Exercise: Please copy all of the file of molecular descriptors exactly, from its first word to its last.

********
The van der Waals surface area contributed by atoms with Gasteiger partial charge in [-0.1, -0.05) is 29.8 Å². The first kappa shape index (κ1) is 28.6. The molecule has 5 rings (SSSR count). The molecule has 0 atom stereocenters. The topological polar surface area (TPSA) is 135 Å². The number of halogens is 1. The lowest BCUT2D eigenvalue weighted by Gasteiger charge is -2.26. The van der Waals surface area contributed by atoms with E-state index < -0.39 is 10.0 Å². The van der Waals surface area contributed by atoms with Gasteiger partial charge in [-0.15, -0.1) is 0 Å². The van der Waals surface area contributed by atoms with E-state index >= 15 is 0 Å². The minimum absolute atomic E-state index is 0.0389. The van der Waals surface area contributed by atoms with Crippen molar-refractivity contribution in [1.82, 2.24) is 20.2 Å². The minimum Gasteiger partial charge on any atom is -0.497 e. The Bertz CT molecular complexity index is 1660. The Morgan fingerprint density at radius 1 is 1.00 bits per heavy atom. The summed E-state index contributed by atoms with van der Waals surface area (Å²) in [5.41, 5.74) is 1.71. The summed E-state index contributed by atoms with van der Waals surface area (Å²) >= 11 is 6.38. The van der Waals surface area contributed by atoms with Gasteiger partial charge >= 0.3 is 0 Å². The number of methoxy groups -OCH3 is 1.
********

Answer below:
The van der Waals surface area contributed by atoms with Gasteiger partial charge in [-0.1, -0.05) is 29.8 Å². The first kappa shape index (κ1) is 28.6. The molecule has 5 rings (SSSR count). The molecule has 0 atom stereocenters. The topological polar surface area (TPSA) is 135 Å². The number of halogens is 1. The lowest BCUT2D eigenvalue weighted by Gasteiger charge is -2.26. The van der Waals surface area contributed by atoms with E-state index < -0.39 is 10.0 Å². The van der Waals surface area contributed by atoms with Gasteiger partial charge in [-0.15, -0.1) is 0 Å². The van der Waals surface area contributed by atoms with E-state index >= 15 is 0 Å². The minimum absolute atomic E-state index is 0.0389. The van der Waals surface area contributed by atoms with Crippen molar-refractivity contribution in [1.82, 2.24) is 20.2 Å². The minimum Gasteiger partial charge on any atom is -0.497 e. The Bertz CT molecular complexity index is 1660. The Morgan fingerprint density at radius 1 is 1.00 bits per heavy atom. The summed E-state index contributed by atoms with van der Waals surface area (Å²) in [5.41, 5.74) is 1.71. The summed E-state index contributed by atoms with van der Waals surface area (Å²) >= 11 is 6.38. The van der Waals surface area contributed by atoms with Gasteiger partial charge >= 0.3 is 0 Å². The number of methoxy groups -OCH3 is 1.